Avoiding Judgment Liens in Bankruptcy – Too Little, Too Late?

28 Feb Avoiding Judgment Liens in Bankruptcy – Too Little, Too Late?

Depending on the homestead exemption applicable in your state, the Bankruptcy Code allows a Debtor to void and nullify certain judicial liens against a residence if the lien interferes with the homestead exemption. While it is possible to reopen a closed case to avoid a lien, do not wait too long to do so or it may be too late. Even though the debt is discharged by the bankruptcy case, the lien will survive the case unless it is avoided under the Bankruptcy Code in the case.

It is a simple process to file a motion in a bankruptcy case to lift the lien on the home even if there is no equity in the home to cover the exemption. The lien must be a judicial lien, that is, a lien created by the entry of a judgment in court. Not all liens on a home may be judicial liens.Generally, the motion to avoid the lien is filed in the case while it is open, but court decisions are full of examples of cases being reopened for the sole purpose of avoiding an old lien.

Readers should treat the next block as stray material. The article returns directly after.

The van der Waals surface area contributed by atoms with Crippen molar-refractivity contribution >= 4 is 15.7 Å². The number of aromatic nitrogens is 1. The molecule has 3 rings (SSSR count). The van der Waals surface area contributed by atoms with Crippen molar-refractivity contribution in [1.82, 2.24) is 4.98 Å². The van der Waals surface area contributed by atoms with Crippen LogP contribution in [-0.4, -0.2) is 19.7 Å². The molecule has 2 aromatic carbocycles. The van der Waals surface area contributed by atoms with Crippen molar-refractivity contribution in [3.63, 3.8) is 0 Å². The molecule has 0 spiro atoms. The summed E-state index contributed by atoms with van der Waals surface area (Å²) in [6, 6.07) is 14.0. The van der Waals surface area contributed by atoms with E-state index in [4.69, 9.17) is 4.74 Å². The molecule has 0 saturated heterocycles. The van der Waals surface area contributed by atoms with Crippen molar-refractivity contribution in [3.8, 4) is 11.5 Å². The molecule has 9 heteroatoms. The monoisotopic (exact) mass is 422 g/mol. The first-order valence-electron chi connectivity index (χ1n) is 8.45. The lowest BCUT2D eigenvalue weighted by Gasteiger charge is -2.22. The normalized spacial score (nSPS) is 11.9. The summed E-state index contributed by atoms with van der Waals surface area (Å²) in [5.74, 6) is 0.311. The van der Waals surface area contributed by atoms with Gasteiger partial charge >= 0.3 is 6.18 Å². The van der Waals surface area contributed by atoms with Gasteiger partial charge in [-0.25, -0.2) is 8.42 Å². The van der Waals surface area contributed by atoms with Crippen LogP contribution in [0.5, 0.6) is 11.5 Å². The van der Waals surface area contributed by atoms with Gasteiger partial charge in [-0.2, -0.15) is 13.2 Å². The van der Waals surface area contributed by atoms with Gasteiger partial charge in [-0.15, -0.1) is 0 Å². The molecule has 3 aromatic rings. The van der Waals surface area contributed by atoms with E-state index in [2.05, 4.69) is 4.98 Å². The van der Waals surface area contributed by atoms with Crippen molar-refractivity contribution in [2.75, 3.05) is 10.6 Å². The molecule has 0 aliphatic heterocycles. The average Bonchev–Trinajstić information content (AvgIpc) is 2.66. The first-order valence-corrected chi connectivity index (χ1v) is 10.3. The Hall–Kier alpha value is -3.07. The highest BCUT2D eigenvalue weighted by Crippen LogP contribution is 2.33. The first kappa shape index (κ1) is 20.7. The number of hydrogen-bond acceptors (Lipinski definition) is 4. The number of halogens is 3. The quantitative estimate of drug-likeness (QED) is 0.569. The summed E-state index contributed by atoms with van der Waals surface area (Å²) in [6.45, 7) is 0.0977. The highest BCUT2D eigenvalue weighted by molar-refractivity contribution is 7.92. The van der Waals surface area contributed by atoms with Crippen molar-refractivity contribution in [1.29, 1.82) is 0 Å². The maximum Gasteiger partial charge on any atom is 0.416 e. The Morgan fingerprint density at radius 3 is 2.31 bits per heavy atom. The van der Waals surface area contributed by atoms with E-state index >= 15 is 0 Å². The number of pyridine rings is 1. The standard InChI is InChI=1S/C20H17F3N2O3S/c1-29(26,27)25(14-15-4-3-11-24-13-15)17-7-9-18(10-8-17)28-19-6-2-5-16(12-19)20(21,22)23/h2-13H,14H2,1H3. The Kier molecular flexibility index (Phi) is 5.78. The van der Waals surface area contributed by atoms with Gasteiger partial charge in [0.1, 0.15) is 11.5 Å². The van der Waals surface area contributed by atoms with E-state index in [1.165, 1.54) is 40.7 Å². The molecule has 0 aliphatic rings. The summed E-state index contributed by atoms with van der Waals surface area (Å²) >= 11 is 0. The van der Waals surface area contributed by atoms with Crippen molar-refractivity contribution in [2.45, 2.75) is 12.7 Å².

Be careful not to wait too long. If the creditor holding the lien has taken some action to enforce that lien, then the Bankruptcy Court may choose not to allow the avoidance. This is the principle called “laches”. The principle provides that a party who has “slept on its rights” is no longer entitled to its original defense as a result of this delay.

As with many concepts in the law, this is not a defined period of time. So a lien that has existed for 15 years without any form of enforcement might still be avoidable, but a lien that has only been filed for 5 years might be fully enforceable if the creditor had taken aggressive steps to enforce the lien and the Debtor ignored or failed to defend the claim.

In Connecticut, there are several court decisions illuminating these principles going back as far as 1993, mostly decided by Judge Krechevsky who studied this issue in depth..

“ConnecticutGene Melchionne is a bankruptcy lawyer covering the entire State of Connecticut. He can often be found on Google+ and Twitter, where he shares information about consumer protection issues and personal finance.

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